The White House declares South Sudan’s civil war a ‘national security threat’

Washington, DC, March 31, 2015 (SSNA) — The United States’ President, Barack Obama, on Tuesday signed an Executive Order 13664, saying South Sudan’s raging civil war poses a direct threat to US’s national security and foreign policy. Obama decided to extend US’s national emergency of April 2014 beyond April 2015 so that the US can deal with South Sudan’s mounting problems.

The order comes more than fifteen months after fighting broke out in Mid-December of 2013.

In the document, Obama ordered US national emergency to deal with threat poses by the ongoing civil war in South Sudan. The US leader also stressed that the war in South Sudan has created instability for the surrounding region including widespread atrocities and human rights related issues.  

“I declared a national emergency to deal with the unusual and extraordinary threat to the national security and foreign policy of the United States constituted by the situation in and in relation to South Sudan, which has been marked by activities that threaten the peace, security, or stability of South Sudan and the surrounding region, including widespread violence and atrocities, human rights abuses, recruitment and use of child soldiers, attacks on peacekeepers, and obstruction of humanitarian operations,” the order reads in part.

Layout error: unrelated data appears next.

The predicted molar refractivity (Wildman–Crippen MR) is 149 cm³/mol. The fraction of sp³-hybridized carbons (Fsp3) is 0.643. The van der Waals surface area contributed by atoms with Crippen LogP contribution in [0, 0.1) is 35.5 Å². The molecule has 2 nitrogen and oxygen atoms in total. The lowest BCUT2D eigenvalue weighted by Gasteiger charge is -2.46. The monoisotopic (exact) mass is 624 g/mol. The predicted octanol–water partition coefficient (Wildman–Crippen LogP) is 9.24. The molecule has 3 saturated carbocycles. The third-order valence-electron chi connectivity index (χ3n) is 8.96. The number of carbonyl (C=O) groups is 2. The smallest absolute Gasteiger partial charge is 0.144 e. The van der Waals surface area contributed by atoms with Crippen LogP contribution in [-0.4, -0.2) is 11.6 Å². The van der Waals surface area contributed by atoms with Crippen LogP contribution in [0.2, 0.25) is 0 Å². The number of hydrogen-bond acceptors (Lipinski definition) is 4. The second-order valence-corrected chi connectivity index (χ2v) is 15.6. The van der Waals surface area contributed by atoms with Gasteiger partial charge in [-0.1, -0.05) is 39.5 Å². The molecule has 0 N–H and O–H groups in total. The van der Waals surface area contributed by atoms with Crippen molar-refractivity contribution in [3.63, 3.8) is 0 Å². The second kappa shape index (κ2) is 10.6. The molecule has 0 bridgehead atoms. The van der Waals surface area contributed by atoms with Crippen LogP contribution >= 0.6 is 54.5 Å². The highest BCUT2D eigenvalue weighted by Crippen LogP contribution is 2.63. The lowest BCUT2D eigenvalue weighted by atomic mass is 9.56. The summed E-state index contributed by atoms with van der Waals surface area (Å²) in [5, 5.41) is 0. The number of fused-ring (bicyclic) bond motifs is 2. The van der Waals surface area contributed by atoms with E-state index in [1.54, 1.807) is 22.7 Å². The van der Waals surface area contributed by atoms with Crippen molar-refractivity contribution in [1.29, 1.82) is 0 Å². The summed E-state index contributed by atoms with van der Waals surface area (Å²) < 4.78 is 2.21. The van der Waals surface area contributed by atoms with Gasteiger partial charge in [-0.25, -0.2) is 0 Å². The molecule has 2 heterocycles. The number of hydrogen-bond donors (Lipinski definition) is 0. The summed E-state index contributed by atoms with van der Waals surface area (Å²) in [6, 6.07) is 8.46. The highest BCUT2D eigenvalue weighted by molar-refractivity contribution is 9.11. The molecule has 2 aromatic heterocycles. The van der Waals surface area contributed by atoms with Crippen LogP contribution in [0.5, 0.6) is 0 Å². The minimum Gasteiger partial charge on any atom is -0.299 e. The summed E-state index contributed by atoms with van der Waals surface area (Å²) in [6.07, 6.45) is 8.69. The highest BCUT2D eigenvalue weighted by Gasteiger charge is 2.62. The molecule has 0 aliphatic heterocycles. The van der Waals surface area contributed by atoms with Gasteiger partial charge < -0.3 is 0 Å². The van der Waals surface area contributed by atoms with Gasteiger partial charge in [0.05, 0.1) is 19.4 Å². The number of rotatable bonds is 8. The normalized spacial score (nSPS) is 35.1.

The Executive Order, which will be published in the US’s Federal Register and transmits to the American Congress, explicitly labels South Sudan’s armed conflict as a threat to the US interests.

“The situation in and in relation to South Sudan continues to pose an unusual and extraordinary threat to the national security and foreign policy of the United States.  For this reason, the national emergency declared on April 3, 2014, to deal with that threat must continue in effect beyond April 3, 2015,” the document added.

The US presidential order appears to be indicating that the Obama administration is closer to take action. However, it is not clear what actions Obama will take to restore peace in the war-wracked nation.

On March 5, IGAD-led peace talks between South Sudan’s warring factions collapsed in Ethiopia after President Kiir and rebel leader Dr. Riek Machar failed to agree on power sharing, security arrangements, among others.

On Tuesday, South Sudanese information Minister Michael Makuei Lueth announced that Juba does not want Troika countries (US, UK, and Norway) to be part of future South Sudan’s peace negotiations. But Minister Lueth failed to provide any reason as to why his government wants Troika out of the talks.

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